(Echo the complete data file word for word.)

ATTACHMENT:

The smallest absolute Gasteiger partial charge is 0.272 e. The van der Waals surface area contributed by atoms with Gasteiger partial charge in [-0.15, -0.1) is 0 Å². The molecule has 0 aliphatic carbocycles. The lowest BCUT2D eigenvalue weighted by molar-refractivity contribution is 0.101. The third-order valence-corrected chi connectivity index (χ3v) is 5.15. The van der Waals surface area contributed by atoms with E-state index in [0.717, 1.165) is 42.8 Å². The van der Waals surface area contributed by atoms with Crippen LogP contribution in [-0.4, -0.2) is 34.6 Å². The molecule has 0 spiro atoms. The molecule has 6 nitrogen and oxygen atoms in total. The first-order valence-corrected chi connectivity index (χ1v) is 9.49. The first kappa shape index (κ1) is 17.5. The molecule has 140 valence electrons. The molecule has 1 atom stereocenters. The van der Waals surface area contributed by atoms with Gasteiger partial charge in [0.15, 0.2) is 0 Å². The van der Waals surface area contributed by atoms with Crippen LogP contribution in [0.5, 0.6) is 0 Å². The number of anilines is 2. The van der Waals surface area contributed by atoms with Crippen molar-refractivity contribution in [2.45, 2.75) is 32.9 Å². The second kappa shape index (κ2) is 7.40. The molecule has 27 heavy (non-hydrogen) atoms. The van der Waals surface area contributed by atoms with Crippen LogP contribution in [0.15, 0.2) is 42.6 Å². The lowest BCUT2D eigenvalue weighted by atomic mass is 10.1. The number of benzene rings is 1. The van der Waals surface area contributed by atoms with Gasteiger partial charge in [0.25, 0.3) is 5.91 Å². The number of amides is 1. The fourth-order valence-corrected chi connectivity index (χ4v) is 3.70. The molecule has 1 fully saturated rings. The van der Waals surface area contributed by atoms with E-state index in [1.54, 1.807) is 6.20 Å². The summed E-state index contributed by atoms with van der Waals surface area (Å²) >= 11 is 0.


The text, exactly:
The smallest absolute Gasteiger partial charge is 0.272 e. The van der Waals surface area contributed by atoms with Gasteiger partial charge in [-0.15, -0.1) is 0 Å². The molecule has 0 aliphatic carbocycles. The lowest BCUT2D eigenvalue weighted by molar-refractivity contribution is 0.101. The third-order valence-corrected chi connectivity index (χ3v) is 5.15. The van der Waals surface area contributed by atoms with E-state index in [0.717, 1.165) is 42.8 Å². The van der Waals surface area contributed by atoms with Crippen LogP contribution in [-0.4, -0.2) is 34.6 Å². The molecule has 0 spiro atoms. The molecule has 6 nitrogen and oxygen atoms in total. The first-order valence-corrected chi connectivity index (χ1v) is 9.49. The first kappa shape index (κ1) is 17.5. The molecule has 140 valence electrons. The molecule has 1 atom stereocenters. The van der Waals surface area contributed by atoms with Gasteiger partial charge in [0.15, 0.2) is 0 Å². The van der Waals surface area contributed by atoms with Crippen LogP contribution in [0.5, 0.6) is 0 Å². The number of anilines is 2. The van der Waals surface area contributed by atoms with Crippen molar-refractivity contribution in [2.45, 2.75) is 32.9 Å². The second kappa shape index (κ2) is 7.40. The molecule has 27 heavy (non-hydrogen) atoms. The van der Waals surface area contributed by atoms with Crippen LogP contribution in [0.15, 0.2) is 42.6 Å². The lowest BCUT2D eigenvalue weighted by atomic mass is 10.1. The number of benzene rings is 1. The van der Waals surface area contributed by atoms with Gasteiger partial charge in [0.25, 0.3) is 5.91 Å². The number of amides is 1. The fourth-order valence-corrected chi connectivity index (χ4v) is 3.70. The molecule has 1 fully saturated rings. The van der Waals surface area contributed by atoms with E-state index in [1.54, 1.807) is 6.20 Å². The summed E-state index contributed by atoms with van der Waals surface area (Å²) >= 11 is 0.